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GET UP, STAND UP: The Story of Pop and Protest Revolutionary Music
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About the Program
Revolutionary Music
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Intro
The Preacher and the Slave
We Shall Overcome
Give Peace a Chance
Get Up, Stand Up
Fight the Power
Did You Know?
It was first used as a song of protest by picketing tobacco workers in 1945.
We Shall Overcome

Joan Baez
That's how the Highlander Folk School, in Monteagle, Tennessee, a place where adults could learn from one another across class and racial lines, came into being. Among those who attended the school's integrated workshops were Pete Seeger and Rosa Parks, the woman whose refusal to move to the back of a Montgomery bus is often seen as the spark that kindled the civil rights movement outside the courtroom battles that were going on at the time. Seeger was taught the song by Zilphia Horton, the wife of Highlander's cofounder, who had learned it in the late 1940s from a group of women strikers who visited the school. He began performing it, with banjo accompaniment, as "We Will Overcome." The song was also popularized and spread by other singers associated with Highlander, among them Frank Hamilton and Guy Carawan, who is credited with introducing it to black students preparing for nonviolent demonstrations. Although accounts vary as to who secularized the hymn -- "I" was replaced with "we," and it was no longer a question of oneself not yielding, but a question of belief -- the new lyrics were ideal for any struggle.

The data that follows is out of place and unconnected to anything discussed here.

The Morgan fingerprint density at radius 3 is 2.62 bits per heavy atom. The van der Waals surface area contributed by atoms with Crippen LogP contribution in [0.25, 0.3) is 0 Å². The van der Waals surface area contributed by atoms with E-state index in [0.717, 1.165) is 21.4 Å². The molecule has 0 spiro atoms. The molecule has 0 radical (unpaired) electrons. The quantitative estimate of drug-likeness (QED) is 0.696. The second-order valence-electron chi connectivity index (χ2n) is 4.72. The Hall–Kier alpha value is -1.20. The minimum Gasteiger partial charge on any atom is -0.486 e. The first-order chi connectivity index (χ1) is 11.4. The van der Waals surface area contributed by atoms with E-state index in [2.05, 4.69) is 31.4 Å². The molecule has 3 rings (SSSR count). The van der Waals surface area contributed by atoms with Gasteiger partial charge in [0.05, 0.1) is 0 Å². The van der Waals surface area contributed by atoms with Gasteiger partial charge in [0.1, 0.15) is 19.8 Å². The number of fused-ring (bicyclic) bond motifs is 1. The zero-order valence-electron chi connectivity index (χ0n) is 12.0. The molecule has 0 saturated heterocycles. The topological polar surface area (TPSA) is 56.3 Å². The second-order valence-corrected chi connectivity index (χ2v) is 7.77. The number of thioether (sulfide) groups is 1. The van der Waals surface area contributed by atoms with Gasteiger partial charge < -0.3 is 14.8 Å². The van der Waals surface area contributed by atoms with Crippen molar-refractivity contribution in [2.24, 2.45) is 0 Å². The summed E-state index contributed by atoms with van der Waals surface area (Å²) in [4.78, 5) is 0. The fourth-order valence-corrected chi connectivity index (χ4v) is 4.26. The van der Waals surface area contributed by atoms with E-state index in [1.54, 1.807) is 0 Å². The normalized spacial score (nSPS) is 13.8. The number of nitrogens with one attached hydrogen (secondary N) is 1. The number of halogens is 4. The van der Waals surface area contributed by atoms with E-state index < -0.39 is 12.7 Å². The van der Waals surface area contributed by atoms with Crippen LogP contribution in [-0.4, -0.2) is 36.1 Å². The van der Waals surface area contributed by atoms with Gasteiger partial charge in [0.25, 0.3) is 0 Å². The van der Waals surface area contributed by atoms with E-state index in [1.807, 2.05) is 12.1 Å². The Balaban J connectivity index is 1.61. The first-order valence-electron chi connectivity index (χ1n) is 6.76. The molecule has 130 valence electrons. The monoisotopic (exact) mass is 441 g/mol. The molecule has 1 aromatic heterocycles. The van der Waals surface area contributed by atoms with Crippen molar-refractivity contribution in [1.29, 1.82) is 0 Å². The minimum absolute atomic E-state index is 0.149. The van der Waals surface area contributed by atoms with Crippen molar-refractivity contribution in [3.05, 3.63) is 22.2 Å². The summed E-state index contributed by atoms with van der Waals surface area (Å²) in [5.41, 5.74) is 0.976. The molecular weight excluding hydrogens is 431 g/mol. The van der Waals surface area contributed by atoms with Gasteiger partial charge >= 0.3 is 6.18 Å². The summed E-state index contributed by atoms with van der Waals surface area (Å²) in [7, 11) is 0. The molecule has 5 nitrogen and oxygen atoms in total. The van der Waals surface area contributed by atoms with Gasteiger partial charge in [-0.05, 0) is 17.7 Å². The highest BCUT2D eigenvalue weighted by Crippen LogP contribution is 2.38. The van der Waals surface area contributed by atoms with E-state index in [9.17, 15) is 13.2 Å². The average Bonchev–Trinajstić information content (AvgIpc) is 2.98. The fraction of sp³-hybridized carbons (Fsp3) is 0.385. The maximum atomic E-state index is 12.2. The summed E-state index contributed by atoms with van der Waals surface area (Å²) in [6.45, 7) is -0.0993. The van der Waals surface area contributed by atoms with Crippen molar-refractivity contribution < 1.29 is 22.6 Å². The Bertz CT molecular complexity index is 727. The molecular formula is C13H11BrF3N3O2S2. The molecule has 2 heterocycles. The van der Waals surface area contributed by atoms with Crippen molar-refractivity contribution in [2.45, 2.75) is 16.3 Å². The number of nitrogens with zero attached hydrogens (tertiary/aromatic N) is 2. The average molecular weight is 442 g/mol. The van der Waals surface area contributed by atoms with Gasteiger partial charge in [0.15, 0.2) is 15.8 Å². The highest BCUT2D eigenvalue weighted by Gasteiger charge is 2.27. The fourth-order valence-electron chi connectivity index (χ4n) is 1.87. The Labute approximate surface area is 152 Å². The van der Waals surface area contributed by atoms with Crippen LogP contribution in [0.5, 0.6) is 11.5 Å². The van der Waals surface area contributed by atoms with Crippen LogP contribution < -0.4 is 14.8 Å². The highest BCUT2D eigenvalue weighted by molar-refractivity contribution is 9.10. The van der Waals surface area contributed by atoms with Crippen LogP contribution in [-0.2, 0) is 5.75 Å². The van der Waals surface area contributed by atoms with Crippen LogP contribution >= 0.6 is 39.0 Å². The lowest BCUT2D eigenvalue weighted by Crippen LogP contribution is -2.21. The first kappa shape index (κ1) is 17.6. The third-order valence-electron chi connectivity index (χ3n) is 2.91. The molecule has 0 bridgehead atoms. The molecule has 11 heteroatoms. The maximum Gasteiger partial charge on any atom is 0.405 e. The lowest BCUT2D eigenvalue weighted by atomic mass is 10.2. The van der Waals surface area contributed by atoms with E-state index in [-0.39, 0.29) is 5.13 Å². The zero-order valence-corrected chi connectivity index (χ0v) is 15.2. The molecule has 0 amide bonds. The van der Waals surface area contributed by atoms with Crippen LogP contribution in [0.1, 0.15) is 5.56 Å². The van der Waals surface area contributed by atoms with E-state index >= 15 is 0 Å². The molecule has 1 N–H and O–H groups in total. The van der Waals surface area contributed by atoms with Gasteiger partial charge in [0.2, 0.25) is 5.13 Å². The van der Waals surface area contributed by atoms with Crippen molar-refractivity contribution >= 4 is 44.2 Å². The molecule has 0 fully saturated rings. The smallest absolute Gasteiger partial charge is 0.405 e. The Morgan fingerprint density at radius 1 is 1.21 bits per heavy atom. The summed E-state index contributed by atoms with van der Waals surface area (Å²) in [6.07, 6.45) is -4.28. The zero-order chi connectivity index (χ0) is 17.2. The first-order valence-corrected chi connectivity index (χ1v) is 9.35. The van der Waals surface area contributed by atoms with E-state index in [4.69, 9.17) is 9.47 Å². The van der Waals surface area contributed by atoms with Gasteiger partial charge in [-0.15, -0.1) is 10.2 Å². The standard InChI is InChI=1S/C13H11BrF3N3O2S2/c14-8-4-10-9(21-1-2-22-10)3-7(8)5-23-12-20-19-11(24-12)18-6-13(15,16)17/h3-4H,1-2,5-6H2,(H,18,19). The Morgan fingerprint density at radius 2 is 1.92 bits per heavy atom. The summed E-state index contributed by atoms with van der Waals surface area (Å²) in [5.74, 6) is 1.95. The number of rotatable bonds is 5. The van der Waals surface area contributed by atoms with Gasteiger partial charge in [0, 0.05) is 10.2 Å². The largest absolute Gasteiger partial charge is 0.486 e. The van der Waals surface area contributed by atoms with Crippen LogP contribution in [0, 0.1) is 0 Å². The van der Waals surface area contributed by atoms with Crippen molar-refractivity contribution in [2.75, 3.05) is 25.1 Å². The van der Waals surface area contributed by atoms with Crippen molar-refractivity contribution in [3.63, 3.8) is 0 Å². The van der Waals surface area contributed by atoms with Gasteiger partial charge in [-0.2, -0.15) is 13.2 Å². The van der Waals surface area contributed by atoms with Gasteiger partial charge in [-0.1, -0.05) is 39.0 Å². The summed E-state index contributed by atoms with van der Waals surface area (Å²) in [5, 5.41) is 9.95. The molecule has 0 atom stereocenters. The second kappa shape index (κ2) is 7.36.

Harry Belafonte
Since so many African Americans, in the North and the South, knew the song and it was so easy to sing, it became the anthem of the civil rights struggle. The ideals of passive resistance, of having the courage to stand up to unjust authority, and of joining in solidarity with thousands of others who felt as you did, all seemed to be reflected in this simple but powerful song.

The civil rights movement set an example for the rest of the world, and because this hymn was sung so often and picked up by television reporters and political activists, it moved into other fields of struggle. It left the United States and was translated into other languages; it was sung by striking coal miners in Britain, in South Africa by opponents of apartheid, and, perhaps most movingly, by the resistance movements in Eastern Europe as the old communist regimes fell apart and democracy began to take hold. Like any great work of art, it burst its boundaries, transcending its original message of personal liberation to become a song of universal liberation.

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